Allen compares the absurdity of continuing to call the feminism movement a movement to a fake call for equality for men. The problem is that while she's just attempting to make a point, she's treading into the territory of mansplaining complainers who jump to the internet assuming that feminists want to squash and surpass men rather than fight for a balance that still doesn't exist. Again, that's not what Allen is actualy saying, but that's what her words evoke.
Unfortunately, the reason that "fem" is a part of the word "feminism" is that the world is not, currently, an equal, safe, and just place for women (and other groups as well—in its idealized form, intersectional feminism seeks to correct all those imbalances). To remove the gendered implications of the term is to deny that those imbalances exist, and you can't make problems disappear just by changing "feminism" to "humanism" and declaring the world healed. That won't work.
Then there's the part where the work of feminism isn't done. Just take a look at 15 minutes of Fox News programming and you'll probably find someone saying women shouldn't work because it doesn't leave them time to get married, have babies, and spend lots of time shopping. You could take a gander at Silicon Valley, where women are almost like unicorns or the film industry, where the ladies are just as poorly represented now as they were in 1998. And yes, many powerful and politically important folks have taken stances on women's equality, but for every statement about equal pay from President Obama there's a group of folks who thought Mitt Romney's "binders full of women" was a totally solid, non offensive debate response or a guy who thinks a woman shouldn't be a pilot (or even a woman who agrees). Feminism still exists because its work is not done.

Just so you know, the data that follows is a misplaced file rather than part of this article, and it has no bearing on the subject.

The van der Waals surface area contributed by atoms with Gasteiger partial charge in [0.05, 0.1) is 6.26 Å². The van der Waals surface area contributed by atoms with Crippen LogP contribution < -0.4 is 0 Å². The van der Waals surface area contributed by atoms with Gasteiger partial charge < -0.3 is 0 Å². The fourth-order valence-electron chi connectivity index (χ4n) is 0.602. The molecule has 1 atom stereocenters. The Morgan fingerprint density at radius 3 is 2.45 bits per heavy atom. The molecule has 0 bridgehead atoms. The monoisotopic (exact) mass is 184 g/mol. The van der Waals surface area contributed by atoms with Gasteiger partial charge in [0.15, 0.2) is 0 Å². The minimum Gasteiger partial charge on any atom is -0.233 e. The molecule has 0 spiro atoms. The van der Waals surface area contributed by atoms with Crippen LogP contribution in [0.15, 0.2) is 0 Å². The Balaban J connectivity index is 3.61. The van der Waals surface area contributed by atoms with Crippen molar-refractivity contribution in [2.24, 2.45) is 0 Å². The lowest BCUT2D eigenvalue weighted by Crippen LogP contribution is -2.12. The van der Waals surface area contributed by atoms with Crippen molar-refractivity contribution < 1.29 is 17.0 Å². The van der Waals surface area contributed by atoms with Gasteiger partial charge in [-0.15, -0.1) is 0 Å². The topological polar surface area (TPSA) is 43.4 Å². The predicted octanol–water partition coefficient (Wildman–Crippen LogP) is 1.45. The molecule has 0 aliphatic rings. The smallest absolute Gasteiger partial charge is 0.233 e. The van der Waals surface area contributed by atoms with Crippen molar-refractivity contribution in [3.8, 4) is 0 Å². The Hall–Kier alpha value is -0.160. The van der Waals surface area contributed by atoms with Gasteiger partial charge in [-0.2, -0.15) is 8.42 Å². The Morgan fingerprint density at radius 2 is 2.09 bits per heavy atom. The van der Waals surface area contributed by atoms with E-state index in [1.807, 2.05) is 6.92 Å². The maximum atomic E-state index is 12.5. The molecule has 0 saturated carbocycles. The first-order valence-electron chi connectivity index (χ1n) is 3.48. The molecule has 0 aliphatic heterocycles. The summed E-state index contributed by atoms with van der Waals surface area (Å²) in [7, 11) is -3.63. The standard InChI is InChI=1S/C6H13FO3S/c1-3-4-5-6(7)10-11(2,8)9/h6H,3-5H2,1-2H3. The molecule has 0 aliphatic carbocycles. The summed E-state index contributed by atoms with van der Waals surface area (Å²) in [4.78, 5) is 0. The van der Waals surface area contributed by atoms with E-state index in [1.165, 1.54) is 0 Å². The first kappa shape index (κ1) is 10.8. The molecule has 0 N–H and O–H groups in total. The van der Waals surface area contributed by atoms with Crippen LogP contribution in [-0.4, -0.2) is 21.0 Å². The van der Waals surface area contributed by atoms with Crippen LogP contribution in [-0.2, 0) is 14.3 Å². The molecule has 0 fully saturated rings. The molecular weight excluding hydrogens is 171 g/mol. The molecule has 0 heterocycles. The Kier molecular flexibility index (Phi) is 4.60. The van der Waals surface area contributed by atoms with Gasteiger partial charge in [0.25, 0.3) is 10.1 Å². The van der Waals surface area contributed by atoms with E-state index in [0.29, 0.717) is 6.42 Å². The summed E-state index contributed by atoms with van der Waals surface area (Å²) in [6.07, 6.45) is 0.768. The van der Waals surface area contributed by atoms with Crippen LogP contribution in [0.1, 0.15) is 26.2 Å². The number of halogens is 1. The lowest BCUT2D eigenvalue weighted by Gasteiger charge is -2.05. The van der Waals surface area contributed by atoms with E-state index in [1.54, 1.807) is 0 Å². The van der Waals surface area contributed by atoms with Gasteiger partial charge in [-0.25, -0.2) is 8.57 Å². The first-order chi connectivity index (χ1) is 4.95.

Look, I get that she's trying to say we've come a long way and made a lot of progress, but it certainly comes across as saying that there are no feminist kicking goals left. And as much as I wish that were true, there's simply too much evidence to the contrary. Sorry, Lil.